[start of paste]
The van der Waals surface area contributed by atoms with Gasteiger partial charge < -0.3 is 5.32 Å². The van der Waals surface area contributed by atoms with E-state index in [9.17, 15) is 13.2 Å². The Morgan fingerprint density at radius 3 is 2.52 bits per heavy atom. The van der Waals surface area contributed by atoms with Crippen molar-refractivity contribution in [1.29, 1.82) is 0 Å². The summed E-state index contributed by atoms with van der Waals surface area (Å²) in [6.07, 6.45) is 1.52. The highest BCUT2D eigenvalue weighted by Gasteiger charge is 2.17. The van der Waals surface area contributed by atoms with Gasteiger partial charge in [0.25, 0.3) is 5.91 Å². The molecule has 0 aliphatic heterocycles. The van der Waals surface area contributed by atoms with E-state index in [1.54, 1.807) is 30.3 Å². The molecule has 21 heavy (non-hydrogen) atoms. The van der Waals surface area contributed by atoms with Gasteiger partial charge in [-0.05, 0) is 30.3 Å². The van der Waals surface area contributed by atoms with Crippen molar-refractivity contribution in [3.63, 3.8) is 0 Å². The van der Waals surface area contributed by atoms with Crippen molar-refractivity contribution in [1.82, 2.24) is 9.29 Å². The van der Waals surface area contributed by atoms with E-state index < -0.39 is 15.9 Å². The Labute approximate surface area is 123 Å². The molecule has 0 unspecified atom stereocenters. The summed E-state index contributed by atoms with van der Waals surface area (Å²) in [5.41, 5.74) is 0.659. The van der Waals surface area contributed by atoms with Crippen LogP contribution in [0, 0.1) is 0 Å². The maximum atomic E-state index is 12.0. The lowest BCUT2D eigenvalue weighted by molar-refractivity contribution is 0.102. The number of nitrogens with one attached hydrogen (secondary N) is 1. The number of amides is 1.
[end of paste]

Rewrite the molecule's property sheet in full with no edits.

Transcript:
The van der Waals surface area contributed by atoms with Gasteiger partial charge < -0.3 is 5.32 Å². The van der Waals surface area contributed by atoms with E-state index in [9.17, 15) is 13.2 Å². The Morgan fingerprint density at radius 3 is 2.52 bits per heavy atom. The van der Waals surface area contributed by atoms with Crippen molar-refractivity contribution in [1.29, 1.82) is 0 Å². The summed E-state index contributed by atoms with van der Waals surface area (Å²) in [6.07, 6.45) is 1.52. The highest BCUT2D eigenvalue weighted by Gasteiger charge is 2.17. The van der Waals surface area contributed by atoms with Gasteiger partial charge in [0.25, 0.3) is 5.91 Å². The molecule has 0 aliphatic heterocycles. The van der Waals surface area contributed by atoms with E-state index in [1.54, 1.807) is 30.3 Å². The molecule has 21 heavy (non-hydrogen) atoms. The van der Waals surface area contributed by atoms with Gasteiger partial charge in [-0.05, 0) is 30.3 Å². The van der Waals surface area contributed by atoms with Crippen molar-refractivity contribution in [3.63, 3.8) is 0 Å². The van der Waals surface area contributed by atoms with Crippen molar-refractivity contribution in [1.82, 2.24) is 9.29 Å². The van der Waals surface area contributed by atoms with E-state index < -0.39 is 15.9 Å². The Labute approximate surface area is 123 Å². The molecule has 0 unspecified atom stereocenters. The summed E-state index contributed by atoms with van der Waals surface area (Å²) in [5.41, 5.74) is 0.659. The van der Waals surface area contributed by atoms with Crippen LogP contribution in [0, 0.1) is 0 Å². The maximum atomic E-state index is 12.0. The lowest BCUT2D eigenvalue weighted by molar-refractivity contribution is 0.102. The number of nitrogens with one attached hydrogen (secondary N) is 1. The number of amides is 1.